There are three ways to use the new PKR:
Or mix and match! Have fun as you get the information you need!
As I have written elsewhere there have always been natural and man-made disasters. Children have always been frightened by bad things happening in their world and parents have always tried to both protect and comfort their children. What has changed is media coverage. You have already noticed there is a lot of repetition on 24/7 news channels. I just heard about a 2-year-old- boy who asked his father if he had enough money. The parents told me the child was playing in the room while they watched the news and gave no indication that he was paying s any attention.
Parents, worried themselves (see ECONOMIC CRISIS: PARENTS), are nonetheless key to how their children react and deal with the stresses.
Here are the Heins suggestions for best dealing with whatever is happening to your family and to our country.
1) TALK ABOUT IT.
This is no time to try to protect your children from reality. First of all it never works. The little boy in the first paragraph figured out there is a money problem from TV and though he is too young to know much about money he knows you need it. Your children will intuit that you are worried and will assume the worst if you don’t tell them what is happening. Or they will assume it is their fault that you are worried.
Be honest. Don’t conceal the truth, lie, gloss over the bad parts, or pretend nothing is happening. Children are terrified when they realize something bad happened and their parents won’t talk about it. Children actually feel safer when they see that their parents are troubled by a bad thing but are willing to talk about it.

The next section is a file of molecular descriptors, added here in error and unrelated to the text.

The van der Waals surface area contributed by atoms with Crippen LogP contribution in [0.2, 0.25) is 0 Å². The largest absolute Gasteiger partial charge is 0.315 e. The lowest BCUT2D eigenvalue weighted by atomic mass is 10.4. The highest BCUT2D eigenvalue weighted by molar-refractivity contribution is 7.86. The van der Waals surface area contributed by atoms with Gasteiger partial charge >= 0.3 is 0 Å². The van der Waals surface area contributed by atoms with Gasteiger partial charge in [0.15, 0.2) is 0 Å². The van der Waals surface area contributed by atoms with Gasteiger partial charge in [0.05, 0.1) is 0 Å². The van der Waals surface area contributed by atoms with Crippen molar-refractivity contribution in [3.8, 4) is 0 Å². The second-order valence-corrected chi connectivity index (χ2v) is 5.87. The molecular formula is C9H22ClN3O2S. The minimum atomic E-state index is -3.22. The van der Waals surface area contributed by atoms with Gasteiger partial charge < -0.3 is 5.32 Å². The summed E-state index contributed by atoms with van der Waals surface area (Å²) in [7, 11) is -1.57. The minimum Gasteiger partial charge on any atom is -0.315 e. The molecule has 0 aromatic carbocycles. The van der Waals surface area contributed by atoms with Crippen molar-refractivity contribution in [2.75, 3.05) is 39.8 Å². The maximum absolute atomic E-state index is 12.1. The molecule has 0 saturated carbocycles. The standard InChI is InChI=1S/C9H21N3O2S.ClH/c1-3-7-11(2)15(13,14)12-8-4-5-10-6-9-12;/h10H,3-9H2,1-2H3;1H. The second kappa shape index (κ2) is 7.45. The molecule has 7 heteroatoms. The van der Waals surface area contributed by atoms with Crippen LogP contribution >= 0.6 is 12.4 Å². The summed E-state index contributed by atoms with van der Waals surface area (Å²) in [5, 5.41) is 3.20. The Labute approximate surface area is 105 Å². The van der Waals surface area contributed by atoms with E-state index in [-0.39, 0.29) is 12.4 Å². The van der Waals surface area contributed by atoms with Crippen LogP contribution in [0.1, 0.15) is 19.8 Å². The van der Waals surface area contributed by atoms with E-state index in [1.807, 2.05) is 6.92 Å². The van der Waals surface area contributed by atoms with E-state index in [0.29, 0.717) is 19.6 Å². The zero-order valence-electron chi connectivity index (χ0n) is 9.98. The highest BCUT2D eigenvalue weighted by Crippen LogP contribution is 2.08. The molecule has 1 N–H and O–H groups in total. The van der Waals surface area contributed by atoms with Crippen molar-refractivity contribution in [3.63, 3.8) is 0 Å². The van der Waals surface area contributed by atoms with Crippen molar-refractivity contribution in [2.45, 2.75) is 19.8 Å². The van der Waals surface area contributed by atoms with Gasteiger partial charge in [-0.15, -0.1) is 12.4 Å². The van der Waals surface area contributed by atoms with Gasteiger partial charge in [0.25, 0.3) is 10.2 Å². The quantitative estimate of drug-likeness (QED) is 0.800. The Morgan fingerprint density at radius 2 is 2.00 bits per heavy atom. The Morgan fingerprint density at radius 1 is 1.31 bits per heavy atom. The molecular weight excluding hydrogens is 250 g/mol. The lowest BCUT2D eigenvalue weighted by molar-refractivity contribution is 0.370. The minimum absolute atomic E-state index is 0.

By the way I was raised in a family that did NOT talk about money. I was told it was not polite to ask people money questions like How much money do you make? or What did that cost? And you were not supposed to tell others how much you paid for something lest they think you are bragging. Or ask your parents questions about how much money they had. But I could tell when my parents were worried so I worried too.
When you talk to your children be sure to EXPRESS YOUR OWN FEELINGS. “The money crisis is going to hurt lots of people including us. We are very upset but we will figure out what we have to do.” Parents are role models. They show their children how to deal with strong feelings. Parents answer children’s unspoken questions: How am I supposed to feel about this? How am I supposed to act?
2) KEEP SAYING THAT WE’LL BE OK AS A FAMILY EVEN THOUGH TIMES ARE TOUGH .
3) INVOLVE YOUR CHILDREN IN MAKING FAMILY DECISIONS ABOUT HOW TO CUT BACK SPENDING.
4) EMPOWER YOUR CHILDREN.
Suggest ways they can look up prices or clip and file coupons.
It’s OK to say those words you never thought you would have to say like, “We can’t afford to send you away to college as we planned so let’s find out about the community college.” or “We will celebrate Christmas by being together as a family but we can’t afford to buy any toys or electronics this year.” Read the first chapter of “Little Women” together. The March family survived their Christmas without any presents and even found a way to help a family who had less than they did.
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